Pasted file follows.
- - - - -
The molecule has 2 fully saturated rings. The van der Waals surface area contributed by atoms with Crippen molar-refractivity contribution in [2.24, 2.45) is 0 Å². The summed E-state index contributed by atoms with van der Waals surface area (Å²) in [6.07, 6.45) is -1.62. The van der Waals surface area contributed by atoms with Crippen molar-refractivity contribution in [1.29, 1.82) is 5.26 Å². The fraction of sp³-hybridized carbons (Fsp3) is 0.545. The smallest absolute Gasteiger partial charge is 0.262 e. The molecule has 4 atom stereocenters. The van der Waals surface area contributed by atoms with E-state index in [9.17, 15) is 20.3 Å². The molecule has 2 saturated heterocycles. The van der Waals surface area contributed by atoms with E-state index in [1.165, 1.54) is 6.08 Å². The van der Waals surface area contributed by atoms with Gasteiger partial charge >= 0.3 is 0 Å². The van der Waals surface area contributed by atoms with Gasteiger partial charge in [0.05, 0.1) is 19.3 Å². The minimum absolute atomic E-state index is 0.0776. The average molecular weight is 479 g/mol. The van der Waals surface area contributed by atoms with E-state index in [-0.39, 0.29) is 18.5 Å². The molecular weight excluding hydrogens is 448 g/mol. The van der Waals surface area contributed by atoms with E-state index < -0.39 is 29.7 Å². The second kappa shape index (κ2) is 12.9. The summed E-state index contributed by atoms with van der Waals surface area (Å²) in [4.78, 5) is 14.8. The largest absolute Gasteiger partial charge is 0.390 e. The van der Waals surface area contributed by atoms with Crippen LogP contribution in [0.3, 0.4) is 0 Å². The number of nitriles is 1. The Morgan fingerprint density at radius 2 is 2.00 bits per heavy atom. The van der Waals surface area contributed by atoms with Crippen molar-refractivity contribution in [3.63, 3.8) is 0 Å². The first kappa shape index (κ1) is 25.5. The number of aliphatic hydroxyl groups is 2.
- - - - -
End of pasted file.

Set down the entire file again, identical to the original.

The molecule has 2 fully saturated rings. The van der Waals surface area contributed by atoms with Crippen molar-refractivity contribution in [2.24, 2.45) is 0 Å². The summed E-state index contributed by atoms with van der Waals surface area (Å²) in [6.07, 6.45) is -1.62. The van der Waals surface area contributed by atoms with Crippen molar-refractivity contribution in [1.29, 1.82) is 5.26 Å². The fraction of sp³-hybridized carbons (Fsp3) is 0.545. The smallest absolute Gasteiger partial charge is 0.262 e. The molecule has 4 atom stereocenters. The van der Waals surface area contributed by atoms with E-state index in [9.17, 15) is 20.3 Å². The molecule has 2 saturated heterocycles. The van der Waals surface area contributed by atoms with E-state index in [1.165, 1.54) is 6.08 Å². The van der Waals surface area contributed by atoms with Gasteiger partial charge >= 0.3 is 0 Å². The van der Waals surface area contributed by atoms with Gasteiger partial charge in [0.05, 0.1) is 19.3 Å². The minimum absolute atomic E-state index is 0.0776. The average molecular weight is 479 g/mol. The van der Waals surface area contributed by atoms with E-state index in [-0.39, 0.29) is 18.5 Å². The molecular weight excluding hydrogens is 448 g/mol. The van der Waals surface area contributed by atoms with E-state index < -0.39 is 29.7 Å². The second kappa shape index (κ2) is 12.9. The summed E-state index contributed by atoms with van der Waals surface area (Å²) in [4.78, 5) is 14.8. The largest absolute Gasteiger partial charge is 0.390 e. The van der Waals surface area contributed by atoms with Crippen LogP contribution in [0.3, 0.4) is 0 Å². The number of nitriles is 1. The Morgan fingerprint density at radius 2 is 2.00 bits per heavy atom. The van der Waals surface area contributed by atoms with Crippen molar-refractivity contribution in [3.63, 3.8) is 0 Å². The first kappa shape index (κ1) is 25.5. The number of aliphatic hydroxyl groups is 2.